Fig. 1
figure 1

Ultrasound images of ovarian gestational sac before medical methotrexate therapy. (a) Ovarian gestational sac (b) Colour doppler image of gestational sac

Fig. 2
figure 2

Control ultrasonographic image after the methotrexate treatment


The history of ectopic pregnancy is as old as humanity. The first successful operation for ectopic pregnancy took place in 1759 in the USA but the usual treatment was still medical up to the 1800s with a maternal mortality rate reaching up to 60 % [3]. The high mortality rates drew special attention which led to crucial developments in the diagnosis and treatment of this condition. Salpingectomy, which started to be performed from the 1800s, is observed to be lifesaving because it decreased the maternal mortality rates to nearly 5 %.

Ovarian ectopic pregnancy is a rare variant of ectopic pregnancy [4]. It occurs by fertilization of an ovum retained in the peritoneal cavity leading to implantation on the ovarian surface [5]. Women with ovarian ectopic pregnancies usually present with lower abdominal pain, menstrual irregularities as in other ectopic conditions and corpus luteum cyst. Although early diagnosis and early treatment are crucial, preoperative and sometimes intraoperative diagnoses are difficult. Diagnosis is usually made by pathological assessment and therefore the Spiegelberg criteria are very important for the diagnosis of ectopic ovarian pregnancy [6].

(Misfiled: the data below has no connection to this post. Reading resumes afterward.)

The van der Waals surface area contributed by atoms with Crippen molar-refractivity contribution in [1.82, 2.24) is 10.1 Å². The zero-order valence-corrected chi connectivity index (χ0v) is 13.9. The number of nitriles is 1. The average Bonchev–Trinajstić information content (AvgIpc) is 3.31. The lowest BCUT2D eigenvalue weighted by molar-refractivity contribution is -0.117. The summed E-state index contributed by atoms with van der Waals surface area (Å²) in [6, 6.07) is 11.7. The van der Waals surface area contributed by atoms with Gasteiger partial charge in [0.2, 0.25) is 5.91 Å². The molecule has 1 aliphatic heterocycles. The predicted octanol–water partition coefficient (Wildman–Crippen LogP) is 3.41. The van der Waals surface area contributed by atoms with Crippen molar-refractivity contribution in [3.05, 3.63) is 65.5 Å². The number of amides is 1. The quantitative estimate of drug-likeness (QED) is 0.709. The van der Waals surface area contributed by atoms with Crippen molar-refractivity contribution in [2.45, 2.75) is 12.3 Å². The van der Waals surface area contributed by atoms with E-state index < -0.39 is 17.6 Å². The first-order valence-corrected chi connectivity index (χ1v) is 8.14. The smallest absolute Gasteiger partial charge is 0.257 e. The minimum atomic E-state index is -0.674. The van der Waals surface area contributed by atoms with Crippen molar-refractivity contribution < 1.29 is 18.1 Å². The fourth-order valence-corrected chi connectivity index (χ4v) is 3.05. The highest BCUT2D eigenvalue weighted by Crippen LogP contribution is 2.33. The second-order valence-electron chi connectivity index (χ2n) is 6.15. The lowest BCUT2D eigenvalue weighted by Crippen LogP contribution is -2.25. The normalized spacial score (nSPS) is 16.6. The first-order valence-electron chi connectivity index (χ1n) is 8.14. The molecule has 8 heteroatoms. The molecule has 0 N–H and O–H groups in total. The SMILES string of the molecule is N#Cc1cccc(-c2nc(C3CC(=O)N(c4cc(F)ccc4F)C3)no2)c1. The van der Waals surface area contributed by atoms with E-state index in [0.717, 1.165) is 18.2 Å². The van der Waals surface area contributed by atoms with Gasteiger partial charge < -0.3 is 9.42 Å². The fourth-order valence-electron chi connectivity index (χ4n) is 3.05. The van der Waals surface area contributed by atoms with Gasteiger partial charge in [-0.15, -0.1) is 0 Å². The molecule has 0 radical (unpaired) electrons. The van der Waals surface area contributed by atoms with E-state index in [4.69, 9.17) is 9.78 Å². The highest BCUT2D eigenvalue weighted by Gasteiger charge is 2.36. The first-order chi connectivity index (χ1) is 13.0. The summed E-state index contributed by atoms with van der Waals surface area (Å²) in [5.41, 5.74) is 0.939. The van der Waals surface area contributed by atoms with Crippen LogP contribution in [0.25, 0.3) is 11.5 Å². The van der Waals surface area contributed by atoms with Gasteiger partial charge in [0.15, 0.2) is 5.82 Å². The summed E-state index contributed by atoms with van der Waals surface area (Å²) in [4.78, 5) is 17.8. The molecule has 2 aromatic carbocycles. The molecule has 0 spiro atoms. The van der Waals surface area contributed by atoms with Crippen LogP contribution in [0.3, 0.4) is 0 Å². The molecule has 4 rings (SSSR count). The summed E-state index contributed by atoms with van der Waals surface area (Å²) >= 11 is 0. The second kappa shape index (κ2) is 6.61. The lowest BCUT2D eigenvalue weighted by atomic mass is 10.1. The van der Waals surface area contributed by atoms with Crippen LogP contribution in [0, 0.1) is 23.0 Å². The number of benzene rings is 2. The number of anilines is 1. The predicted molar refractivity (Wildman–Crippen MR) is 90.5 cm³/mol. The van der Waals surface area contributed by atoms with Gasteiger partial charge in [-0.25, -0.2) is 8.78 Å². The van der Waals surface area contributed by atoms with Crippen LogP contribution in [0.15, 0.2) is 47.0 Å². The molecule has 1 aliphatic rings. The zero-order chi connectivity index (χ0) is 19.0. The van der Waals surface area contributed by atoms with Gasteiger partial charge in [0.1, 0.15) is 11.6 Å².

Prediagnosis is usually supported by increased beta HCG levels. The current data inform that most cases occur in the first trimester. Early onset rupture can lead to massive intraabdominal hemorrhage resulting in hypovolemia which can be life-threatening. Some rare cases that reach second trimester are also documented [7]. There are also published cases of twin ovarian ectopic pregnancies and coincidence of uterine and ovarian ectopic pregnancies [710]. We also found some articles on ectopic pregnancies of advanced gestational age diagnosed preoperatively with USG and magnetic resonance imaging (MRI) [7, 11]. In the study of Hallat, a preoperative diagnosis was achieved in 28 % of 25 primary ectopic pregnancy cases. All other cases were diagnosed by pathological assessment postoperatively [12]. Phupong and Ultchaswadi declared that the evaluation of beta HCG together with transvaginal USG can be helpful for early diagnosis [13].